There isn’t much to say about the film adaptation of the first of Suzanne Collins’ dystopian trilogy, The Hunger Games. I wouldn’t go as far as to say that it was a brilliant piece of cinema, but I believe that it held its own. While the story moved along fairly well, there was too much pre-game and too little of the Games itself, something that had bugged me when I was reading the novels. This had been true for the film as well.
For those not in the know, the story occurs in Panem, the post-apocaplyptic incarnation of America. After the rebellion of the 13 Districts of Panem against their government, the Capitol has decreed a “treaty of peace,” ordering the remaining 12 Districts to offer up Tributes, a male and female between the ages of 12 and 18, to fight to the death in the middle of an arena. These games are televised, much like today’s reality shows, and are played up. People are horrifyingly eating it all up, placing bets on the Tributes, picking the strongest contenders to sponsor. The Games are intended to be a reminder of the Capitol’s power over its people, but is paraded as a display of honor, courage, and sacrifice.
It was an odd sensation—feeling like you were just watching something unfold before your eyes. There was very little that was engaging or moved me to care. Though it mostly felt like it hit one note, it had a few really beautiful moments filled with pathos and emotion. These moments were obvious ones—The Reaping, the first moment of the game around the Cornucopia, Rue’s death, District 11′s riot—but everything in Panem is tinged with hopelessness, anyway. There was just a bleakness that made everything overcast, but there was barely any sense of urgency that sometimes, you kind of forget how awful everything has been set up to be.
At some point, President Snow tells Seneca Crane that nobody roots for the underdog. A little spark of hope for the citizens of Panem—this story’s underdogs—comes in the form of Katniss Everdeen, the female Tribute from District 12, and you can’t help but root for her, too.
Jennifer Lawrence is flawless at her portrayal of Katniss. She is serious, focused, able and compassionate. While the rest of the actors were passable at being their characters, Lawrence practically carried the weight and tone of the whole movie. She is so perfect for this role, I have trouble picturing her as anybody else.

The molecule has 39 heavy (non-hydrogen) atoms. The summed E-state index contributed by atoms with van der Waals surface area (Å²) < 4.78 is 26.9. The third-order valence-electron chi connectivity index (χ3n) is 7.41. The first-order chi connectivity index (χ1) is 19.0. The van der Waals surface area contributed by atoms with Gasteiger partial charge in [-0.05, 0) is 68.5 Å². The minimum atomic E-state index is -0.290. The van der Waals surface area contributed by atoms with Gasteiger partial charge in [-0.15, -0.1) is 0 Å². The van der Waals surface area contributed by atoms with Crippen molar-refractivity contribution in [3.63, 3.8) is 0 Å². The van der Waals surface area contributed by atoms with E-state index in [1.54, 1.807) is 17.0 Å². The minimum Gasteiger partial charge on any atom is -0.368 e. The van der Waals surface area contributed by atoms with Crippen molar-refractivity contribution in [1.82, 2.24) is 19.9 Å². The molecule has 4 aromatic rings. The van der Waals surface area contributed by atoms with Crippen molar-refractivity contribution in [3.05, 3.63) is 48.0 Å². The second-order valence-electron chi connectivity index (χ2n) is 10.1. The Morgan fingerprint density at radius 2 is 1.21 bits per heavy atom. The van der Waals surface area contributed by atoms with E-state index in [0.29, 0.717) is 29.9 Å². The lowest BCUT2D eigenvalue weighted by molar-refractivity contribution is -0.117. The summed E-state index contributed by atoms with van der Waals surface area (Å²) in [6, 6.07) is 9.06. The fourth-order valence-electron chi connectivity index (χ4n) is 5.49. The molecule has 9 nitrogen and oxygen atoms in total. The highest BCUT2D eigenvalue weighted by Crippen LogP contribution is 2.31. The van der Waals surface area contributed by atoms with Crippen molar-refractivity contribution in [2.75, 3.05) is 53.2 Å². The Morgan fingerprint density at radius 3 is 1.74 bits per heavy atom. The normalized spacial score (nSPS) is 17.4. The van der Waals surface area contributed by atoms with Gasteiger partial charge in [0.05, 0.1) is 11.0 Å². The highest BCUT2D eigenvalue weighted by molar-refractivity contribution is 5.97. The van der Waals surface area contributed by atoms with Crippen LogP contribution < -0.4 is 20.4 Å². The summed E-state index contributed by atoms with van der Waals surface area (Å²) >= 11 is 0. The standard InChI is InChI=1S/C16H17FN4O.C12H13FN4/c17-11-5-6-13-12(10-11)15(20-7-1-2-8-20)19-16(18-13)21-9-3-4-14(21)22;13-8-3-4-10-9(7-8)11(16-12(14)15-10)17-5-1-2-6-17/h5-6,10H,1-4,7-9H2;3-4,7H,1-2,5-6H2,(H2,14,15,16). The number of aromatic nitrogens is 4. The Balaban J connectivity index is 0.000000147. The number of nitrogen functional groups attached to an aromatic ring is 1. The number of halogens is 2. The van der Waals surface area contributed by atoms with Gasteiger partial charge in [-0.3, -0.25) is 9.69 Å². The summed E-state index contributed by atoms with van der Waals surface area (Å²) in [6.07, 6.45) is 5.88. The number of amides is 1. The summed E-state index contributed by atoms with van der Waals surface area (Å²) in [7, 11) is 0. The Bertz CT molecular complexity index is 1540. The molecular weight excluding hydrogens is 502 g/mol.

The cinematography was stunning, as were the transitions and editing. Aside from Lawrence’s brilliant performance, those visual elements stood out the most. The cuts and framing of the shots—swift, refreshing and distinctive—certainly left an impression on me. I appreciate the effort that was made to set this movie apart from the typical teenage franchise. It’s so easy and tempting to just be uninspired and unoriginal, especially when you have a best-selling series to adapt, since everybody already likes it. But they really set the bar high up. It was a really unexpected but welcome visual treat.
As a reader of the books, I was rooting for Katniss and Peeta (Josh Hutcherson), and yet their chemistry in the movie was so laughably absent that I kind of want her to end up with Gale (Liam Hemsworth) instead. The other “complaints” are really just nitpicks, such as: How come they’re so clean when they’ve been roughing it out in the wild—and deliberately wounding each other!—for days? Weren’t they supposed to see the other tributes’ eyes in the dog mutant things? How come she found water and food so quickly? How come this is not the Peeta I have come to know and love?
On that note, I was one of the Hutcherson!Peeta advocates, since I loved him in The Kids Are Alright, but I was honestly underwhelmed. I don’t know if it has to do with the screenplay or the direction, but I was definitely less endeared by Peeta when I watched him than when I read about him.
All in all, it was a really good production, but I don’t know if it is, in the end, a satisfying story. Lately, I’ve been obsessing over CBS’s long-running reality show, Survivor. While it had a lot of similar elements with The Hunger Games, it got me to thinking about how ruthless people are willing to be when the prize in the end is literally outlasting everyone. It’s such a horrifying thought, but it doesn’t seem to truly translate in the film, save for a few brief moments where the scenes are so obvious that you can’t help but remember that the players in the game are actual people.
But after all that’s been said (by me, lol), I still am anticipating the release of the other films. I’m hoping they pull the others off, because the first film has a lot of great potential for something truly epic for the trilogy.